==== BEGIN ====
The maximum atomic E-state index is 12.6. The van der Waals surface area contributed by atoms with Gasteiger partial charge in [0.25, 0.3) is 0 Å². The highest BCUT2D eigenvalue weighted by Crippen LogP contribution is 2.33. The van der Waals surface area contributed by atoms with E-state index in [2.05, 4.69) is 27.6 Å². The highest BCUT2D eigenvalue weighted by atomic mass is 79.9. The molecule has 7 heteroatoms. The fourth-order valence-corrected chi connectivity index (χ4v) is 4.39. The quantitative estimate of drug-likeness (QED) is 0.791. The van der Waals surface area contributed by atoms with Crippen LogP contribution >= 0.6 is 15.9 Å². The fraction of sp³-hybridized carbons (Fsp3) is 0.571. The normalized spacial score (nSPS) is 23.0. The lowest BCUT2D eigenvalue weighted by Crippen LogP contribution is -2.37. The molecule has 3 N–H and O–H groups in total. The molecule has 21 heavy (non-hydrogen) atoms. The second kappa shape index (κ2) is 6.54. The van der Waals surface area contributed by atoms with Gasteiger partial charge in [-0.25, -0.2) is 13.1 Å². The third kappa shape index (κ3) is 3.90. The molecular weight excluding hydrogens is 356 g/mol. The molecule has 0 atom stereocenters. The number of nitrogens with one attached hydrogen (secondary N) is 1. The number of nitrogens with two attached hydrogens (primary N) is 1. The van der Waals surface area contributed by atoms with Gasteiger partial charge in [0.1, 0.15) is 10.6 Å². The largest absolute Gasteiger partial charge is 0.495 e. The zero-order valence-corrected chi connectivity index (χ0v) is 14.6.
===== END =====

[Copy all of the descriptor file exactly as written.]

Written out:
The maximum atomic E-state index is 12.6. The van der Waals surface area contributed by atoms with Gasteiger partial charge in [0.25, 0.3) is 0 Å². The highest BCUT2D eigenvalue weighted by Crippen LogP contribution is 2.33. The van der Waals surface area contributed by atoms with E-state index in [2.05, 4.69) is 27.6 Å². The highest BCUT2D eigenvalue weighted by atomic mass is 79.9. The molecule has 7 heteroatoms. The fourth-order valence-corrected chi connectivity index (χ4v) is 4.39. The quantitative estimate of drug-likeness (QED) is 0.791. The van der Waals surface area contributed by atoms with Crippen LogP contribution >= 0.6 is 15.9 Å². The fraction of sp³-hybridized carbons (Fsp3) is 0.571. The normalized spacial score (nSPS) is 23.0. The lowest BCUT2D eigenvalue weighted by Crippen LogP contribution is -2.37. The molecule has 3 N–H and O–H groups in total. The molecule has 21 heavy (non-hydrogen) atoms. The second kappa shape index (κ2) is 6.54. The van der Waals surface area contributed by atoms with Gasteiger partial charge in [-0.25, -0.2) is 13.1 Å². The third kappa shape index (κ3) is 3.90. The molecular weight excluding hydrogens is 356 g/mol. The molecule has 0 atom stereocenters. The number of nitrogens with one attached hydrogen (secondary N) is 1. The number of nitrogens with two attached hydrogens (primary N) is 1. The van der Waals surface area contributed by atoms with Gasteiger partial charge in [0.1, 0.15) is 10.6 Å². The largest absolute Gasteiger partial charge is 0.495 e. The zero-order valence-corrected chi connectivity index (χ0v) is 14.6.